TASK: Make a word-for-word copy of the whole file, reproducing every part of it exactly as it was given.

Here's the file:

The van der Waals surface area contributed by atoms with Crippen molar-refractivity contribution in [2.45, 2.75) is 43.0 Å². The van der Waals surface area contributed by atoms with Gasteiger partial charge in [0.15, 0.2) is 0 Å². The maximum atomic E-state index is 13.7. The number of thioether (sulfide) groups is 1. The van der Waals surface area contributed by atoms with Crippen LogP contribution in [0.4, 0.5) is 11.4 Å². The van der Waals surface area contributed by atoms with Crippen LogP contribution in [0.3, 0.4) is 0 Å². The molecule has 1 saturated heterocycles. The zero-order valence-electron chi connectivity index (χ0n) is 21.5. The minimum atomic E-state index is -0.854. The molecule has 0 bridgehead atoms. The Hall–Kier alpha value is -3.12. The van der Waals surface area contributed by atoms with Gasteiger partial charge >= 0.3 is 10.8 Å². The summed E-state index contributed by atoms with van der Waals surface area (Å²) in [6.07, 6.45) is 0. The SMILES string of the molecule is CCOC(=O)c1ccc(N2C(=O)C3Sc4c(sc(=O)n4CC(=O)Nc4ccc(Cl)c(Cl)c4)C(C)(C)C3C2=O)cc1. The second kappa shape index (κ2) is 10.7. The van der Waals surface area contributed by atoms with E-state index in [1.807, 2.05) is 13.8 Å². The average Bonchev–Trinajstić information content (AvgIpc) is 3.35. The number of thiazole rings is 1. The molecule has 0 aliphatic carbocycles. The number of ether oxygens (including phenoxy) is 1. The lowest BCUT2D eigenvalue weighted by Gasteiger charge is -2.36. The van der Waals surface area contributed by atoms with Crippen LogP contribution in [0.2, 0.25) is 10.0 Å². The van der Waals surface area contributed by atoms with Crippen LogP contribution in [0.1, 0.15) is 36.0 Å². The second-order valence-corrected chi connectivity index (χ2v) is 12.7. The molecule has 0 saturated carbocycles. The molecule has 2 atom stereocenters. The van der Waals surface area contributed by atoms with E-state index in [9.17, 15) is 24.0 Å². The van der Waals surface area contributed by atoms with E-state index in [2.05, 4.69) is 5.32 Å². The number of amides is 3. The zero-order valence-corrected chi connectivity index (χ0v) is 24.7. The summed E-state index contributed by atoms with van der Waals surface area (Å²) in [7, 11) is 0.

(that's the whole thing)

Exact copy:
The van der Waals surface area contributed by atoms with Crippen molar-refractivity contribution in [2.45, 2.75) is 43.0 Å². The van der Waals surface area contributed by atoms with Gasteiger partial charge in [0.15, 0.2) is 0 Å². The maximum atomic E-state index is 13.7. The number of thioether (sulfide) groups is 1. The van der Waals surface area contributed by atoms with Crippen LogP contribution in [0.4, 0.5) is 11.4 Å². The van der Waals surface area contributed by atoms with Crippen LogP contribution in [0.3, 0.4) is 0 Å². The molecule has 1 saturated heterocycles. The zero-order valence-electron chi connectivity index (χ0n) is 21.5. The minimum atomic E-state index is -0.854. The molecule has 0 bridgehead atoms. The Hall–Kier alpha value is -3.12. The van der Waals surface area contributed by atoms with Gasteiger partial charge >= 0.3 is 10.8 Å². The summed E-state index contributed by atoms with van der Waals surface area (Å²) in [6.07, 6.45) is 0. The SMILES string of the molecule is CCOC(=O)c1ccc(N2C(=O)C3Sc4c(sc(=O)n4CC(=O)Nc4ccc(Cl)c(Cl)c4)C(C)(C)C3C2=O)cc1. The second kappa shape index (κ2) is 10.7. The van der Waals surface area contributed by atoms with E-state index in [1.807, 2.05) is 13.8 Å². The average Bonchev–Trinajstić information content (AvgIpc) is 3.35. The number of thiazole rings is 1. The molecule has 0 aliphatic carbocycles. The number of ether oxygens (including phenoxy) is 1. The lowest BCUT2D eigenvalue weighted by Gasteiger charge is -2.36. The van der Waals surface area contributed by atoms with Crippen LogP contribution in [0.2, 0.25) is 10.0 Å². The van der Waals surface area contributed by atoms with Crippen LogP contribution in [0.1, 0.15) is 36.0 Å². The second-order valence-corrected chi connectivity index (χ2v) is 12.7. The molecule has 0 saturated carbocycles. The molecule has 2 atom stereocenters. The van der Waals surface area contributed by atoms with E-state index in [9.17, 15) is 24.0 Å². The van der Waals surface area contributed by atoms with E-state index in [2.05, 4.69) is 5.32 Å². The number of amides is 3. The zero-order valence-corrected chi connectivity index (χ0v) is 24.7. The summed E-state index contributed by atoms with van der Waals surface area (Å²) in [7, 11) is 0.